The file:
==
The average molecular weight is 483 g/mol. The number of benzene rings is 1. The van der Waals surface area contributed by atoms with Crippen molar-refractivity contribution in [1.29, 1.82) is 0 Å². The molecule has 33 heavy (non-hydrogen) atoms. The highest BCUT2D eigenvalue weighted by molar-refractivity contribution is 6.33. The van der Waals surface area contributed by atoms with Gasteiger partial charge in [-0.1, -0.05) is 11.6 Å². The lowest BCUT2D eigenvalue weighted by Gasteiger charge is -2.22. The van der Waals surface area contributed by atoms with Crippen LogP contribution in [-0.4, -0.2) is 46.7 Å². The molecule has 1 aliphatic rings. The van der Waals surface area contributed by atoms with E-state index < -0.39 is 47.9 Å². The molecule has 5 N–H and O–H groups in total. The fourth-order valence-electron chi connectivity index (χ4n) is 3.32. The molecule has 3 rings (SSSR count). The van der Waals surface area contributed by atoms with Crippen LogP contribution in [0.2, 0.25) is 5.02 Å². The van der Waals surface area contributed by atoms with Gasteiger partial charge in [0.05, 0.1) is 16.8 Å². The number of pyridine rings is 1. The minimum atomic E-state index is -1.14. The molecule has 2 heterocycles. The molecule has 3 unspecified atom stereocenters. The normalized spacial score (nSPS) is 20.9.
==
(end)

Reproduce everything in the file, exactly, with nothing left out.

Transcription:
The average molecular weight is 483 g/mol. The number of benzene rings is 1. The van der Waals surface area contributed by atoms with Crippen molar-refractivity contribution in [1.29, 1.82) is 0 Å². The molecule has 33 heavy (non-hydrogen) atoms. The highest BCUT2D eigenvalue weighted by molar-refractivity contribution is 6.33. The van der Waals surface area contributed by atoms with Gasteiger partial charge in [-0.1, -0.05) is 11.6 Å². The lowest BCUT2D eigenvalue weighted by Gasteiger charge is -2.22. The van der Waals surface area contributed by atoms with Crippen LogP contribution in [-0.4, -0.2) is 46.7 Å². The molecule has 1 aliphatic rings. The van der Waals surface area contributed by atoms with E-state index < -0.39 is 47.9 Å². The molecule has 5 N–H and O–H groups in total. The fourth-order valence-electron chi connectivity index (χ4n) is 3.32. The molecule has 3 rings (SSSR count). The van der Waals surface area contributed by atoms with Crippen LogP contribution in [0.2, 0.25) is 5.02 Å². The van der Waals surface area contributed by atoms with Gasteiger partial charge in [0.05, 0.1) is 16.8 Å². The number of pyridine rings is 1. The minimum atomic E-state index is -1.14. The molecule has 2 heterocycles. The molecule has 3 unspecified atom stereocenters. The normalized spacial score (nSPS) is 20.9.